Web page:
Sicko, Michael Moore’s new film on health care, has been shown at Cannes this week. From initial reports, it sounds like there will aspects of the film which please and displease most viewers. The attacks on heavy handed attempts to control health care decisions by HMO’s will find agreement among many liberals, as well as conservatives who may be unaware of the Republican push for establishing such a system. Moore’s love of the Canadian system will be opposed by conservatives, as well as many liberals.

The most controversial aspect of the movie, which is turning into a tremendous publicity stunt, has been going to Cuba. Moore’s original idea was to take the 9/11 workers to Guantanamo. where “US authorities claimed top medical services had been provided to the inmates.” Moore expected viewers to react by saying, “You are telling me that al-Qaeda are receiving better healthcare than those who suffered and died on 9/11.” When it turned out to be too difficult to get to Guantanamo, Moore went to Cuba instead, leading to investigation by the U.S. government.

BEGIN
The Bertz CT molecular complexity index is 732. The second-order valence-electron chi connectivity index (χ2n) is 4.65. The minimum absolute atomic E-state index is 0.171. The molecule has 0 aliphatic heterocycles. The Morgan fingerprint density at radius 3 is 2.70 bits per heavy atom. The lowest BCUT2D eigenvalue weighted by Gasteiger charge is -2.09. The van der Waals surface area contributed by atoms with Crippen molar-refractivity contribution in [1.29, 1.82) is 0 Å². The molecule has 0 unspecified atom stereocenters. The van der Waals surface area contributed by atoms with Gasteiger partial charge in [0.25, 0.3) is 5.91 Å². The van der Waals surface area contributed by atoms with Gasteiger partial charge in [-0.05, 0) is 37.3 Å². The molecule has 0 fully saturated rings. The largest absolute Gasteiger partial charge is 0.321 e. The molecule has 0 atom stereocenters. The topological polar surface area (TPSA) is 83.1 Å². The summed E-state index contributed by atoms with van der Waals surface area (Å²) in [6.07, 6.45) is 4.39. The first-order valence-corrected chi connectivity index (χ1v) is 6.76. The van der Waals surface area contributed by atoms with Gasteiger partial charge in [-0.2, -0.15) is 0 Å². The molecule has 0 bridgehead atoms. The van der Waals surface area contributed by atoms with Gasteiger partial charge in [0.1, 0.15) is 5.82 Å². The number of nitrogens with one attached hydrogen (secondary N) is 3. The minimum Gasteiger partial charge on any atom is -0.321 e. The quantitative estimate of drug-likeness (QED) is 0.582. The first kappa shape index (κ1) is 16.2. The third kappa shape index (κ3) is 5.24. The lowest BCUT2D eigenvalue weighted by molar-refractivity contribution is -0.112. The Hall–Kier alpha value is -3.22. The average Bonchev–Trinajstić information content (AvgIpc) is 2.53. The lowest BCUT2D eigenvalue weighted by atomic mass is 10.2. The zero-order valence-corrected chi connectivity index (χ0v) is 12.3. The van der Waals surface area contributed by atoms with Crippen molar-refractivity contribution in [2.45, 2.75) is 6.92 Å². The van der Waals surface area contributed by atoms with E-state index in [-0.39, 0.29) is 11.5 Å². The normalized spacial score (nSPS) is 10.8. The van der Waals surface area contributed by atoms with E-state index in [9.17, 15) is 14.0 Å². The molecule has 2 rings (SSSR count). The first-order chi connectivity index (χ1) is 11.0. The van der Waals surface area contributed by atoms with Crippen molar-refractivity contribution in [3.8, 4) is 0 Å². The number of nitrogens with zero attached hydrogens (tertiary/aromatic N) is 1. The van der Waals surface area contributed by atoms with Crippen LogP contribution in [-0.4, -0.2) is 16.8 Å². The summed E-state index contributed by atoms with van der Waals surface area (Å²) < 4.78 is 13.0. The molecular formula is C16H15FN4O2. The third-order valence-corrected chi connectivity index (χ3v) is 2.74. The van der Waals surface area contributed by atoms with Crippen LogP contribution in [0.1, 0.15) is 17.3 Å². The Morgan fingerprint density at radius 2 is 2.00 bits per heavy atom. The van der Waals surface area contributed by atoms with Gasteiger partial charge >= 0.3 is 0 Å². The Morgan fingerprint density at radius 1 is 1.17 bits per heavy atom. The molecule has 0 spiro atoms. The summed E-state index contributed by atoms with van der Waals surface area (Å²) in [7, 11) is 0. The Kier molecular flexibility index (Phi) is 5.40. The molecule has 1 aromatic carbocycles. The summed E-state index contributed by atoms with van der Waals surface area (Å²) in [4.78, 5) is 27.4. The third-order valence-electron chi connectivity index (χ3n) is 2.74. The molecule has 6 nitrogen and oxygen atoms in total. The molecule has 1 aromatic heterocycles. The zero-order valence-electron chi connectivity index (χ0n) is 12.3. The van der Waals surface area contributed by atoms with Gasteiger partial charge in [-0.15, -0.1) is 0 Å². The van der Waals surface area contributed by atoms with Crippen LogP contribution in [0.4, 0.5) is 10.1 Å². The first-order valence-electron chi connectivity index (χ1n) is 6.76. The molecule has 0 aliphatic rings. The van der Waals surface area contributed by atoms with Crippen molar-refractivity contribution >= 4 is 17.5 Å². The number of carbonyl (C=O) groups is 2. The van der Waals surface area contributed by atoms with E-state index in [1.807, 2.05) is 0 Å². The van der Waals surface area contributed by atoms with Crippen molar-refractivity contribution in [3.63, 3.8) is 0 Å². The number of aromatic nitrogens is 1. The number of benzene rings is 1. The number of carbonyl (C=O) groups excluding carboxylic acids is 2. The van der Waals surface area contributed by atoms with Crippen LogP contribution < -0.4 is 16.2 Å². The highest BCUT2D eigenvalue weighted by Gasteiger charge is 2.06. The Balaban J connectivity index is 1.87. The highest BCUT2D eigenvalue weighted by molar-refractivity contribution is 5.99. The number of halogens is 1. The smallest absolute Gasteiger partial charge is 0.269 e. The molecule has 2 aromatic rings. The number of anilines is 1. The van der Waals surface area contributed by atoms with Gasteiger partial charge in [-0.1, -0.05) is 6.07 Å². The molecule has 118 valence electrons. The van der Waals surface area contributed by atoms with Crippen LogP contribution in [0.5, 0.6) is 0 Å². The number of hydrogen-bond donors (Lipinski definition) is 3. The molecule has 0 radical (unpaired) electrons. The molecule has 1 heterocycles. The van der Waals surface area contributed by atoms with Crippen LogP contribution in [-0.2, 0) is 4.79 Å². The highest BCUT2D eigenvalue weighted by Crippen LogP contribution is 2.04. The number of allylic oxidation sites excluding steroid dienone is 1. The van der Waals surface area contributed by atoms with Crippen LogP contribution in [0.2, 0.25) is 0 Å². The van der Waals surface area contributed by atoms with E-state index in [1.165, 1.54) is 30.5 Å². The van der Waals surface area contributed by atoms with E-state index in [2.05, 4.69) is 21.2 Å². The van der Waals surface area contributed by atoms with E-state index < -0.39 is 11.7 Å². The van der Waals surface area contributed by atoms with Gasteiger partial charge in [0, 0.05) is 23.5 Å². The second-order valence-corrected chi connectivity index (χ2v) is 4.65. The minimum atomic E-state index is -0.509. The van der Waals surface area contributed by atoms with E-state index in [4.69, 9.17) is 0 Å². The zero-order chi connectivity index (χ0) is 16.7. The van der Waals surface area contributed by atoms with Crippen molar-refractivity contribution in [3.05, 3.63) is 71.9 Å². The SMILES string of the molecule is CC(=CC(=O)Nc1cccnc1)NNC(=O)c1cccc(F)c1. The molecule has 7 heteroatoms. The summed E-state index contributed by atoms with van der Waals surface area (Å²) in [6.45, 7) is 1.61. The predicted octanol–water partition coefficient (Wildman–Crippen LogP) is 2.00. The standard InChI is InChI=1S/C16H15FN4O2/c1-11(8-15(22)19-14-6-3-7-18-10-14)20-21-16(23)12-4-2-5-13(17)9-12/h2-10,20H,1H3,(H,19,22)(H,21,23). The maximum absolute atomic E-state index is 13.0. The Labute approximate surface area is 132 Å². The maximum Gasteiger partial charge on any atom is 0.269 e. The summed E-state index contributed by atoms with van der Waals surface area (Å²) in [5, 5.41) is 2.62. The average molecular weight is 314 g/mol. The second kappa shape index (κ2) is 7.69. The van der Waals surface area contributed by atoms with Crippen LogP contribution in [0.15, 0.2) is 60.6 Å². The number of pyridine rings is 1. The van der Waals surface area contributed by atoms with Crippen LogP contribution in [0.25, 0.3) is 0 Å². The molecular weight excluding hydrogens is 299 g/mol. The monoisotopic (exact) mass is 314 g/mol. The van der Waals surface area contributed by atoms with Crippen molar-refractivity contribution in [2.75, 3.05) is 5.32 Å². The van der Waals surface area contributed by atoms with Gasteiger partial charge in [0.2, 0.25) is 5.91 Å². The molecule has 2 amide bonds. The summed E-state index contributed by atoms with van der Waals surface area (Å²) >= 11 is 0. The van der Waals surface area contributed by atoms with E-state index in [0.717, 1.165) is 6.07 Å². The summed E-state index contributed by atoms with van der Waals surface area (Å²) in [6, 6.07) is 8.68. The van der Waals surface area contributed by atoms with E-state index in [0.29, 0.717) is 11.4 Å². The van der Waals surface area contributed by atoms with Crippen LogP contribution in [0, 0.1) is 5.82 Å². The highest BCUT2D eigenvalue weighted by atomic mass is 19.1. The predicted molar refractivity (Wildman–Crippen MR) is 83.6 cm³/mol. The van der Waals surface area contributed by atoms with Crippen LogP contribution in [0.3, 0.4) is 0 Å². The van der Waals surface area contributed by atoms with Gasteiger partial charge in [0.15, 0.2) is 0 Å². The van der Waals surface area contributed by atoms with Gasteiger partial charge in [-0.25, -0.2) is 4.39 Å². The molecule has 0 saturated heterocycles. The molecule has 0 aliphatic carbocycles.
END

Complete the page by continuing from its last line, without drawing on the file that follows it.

Conservatives generally try to shout out any plans to make health care more affordable to businesses and individuals as “socialized medicine.” They are bound to try to blur the distinctions between Moore’s more radical opinions and those of most Democrats. As I previously discussed, none of the Democrats running for President actually support socialized medicine, but Dennis Kucinich comes by far the closest. Even Kucinich doesn’t go far enough for Moore, as he discussed in this interview in Time Magazine:

TIME: Of the declared presidential candidates, down to the Dennis Kucinich level, say, who do you think has the best health-care plan? Including Kucinich? We could include him.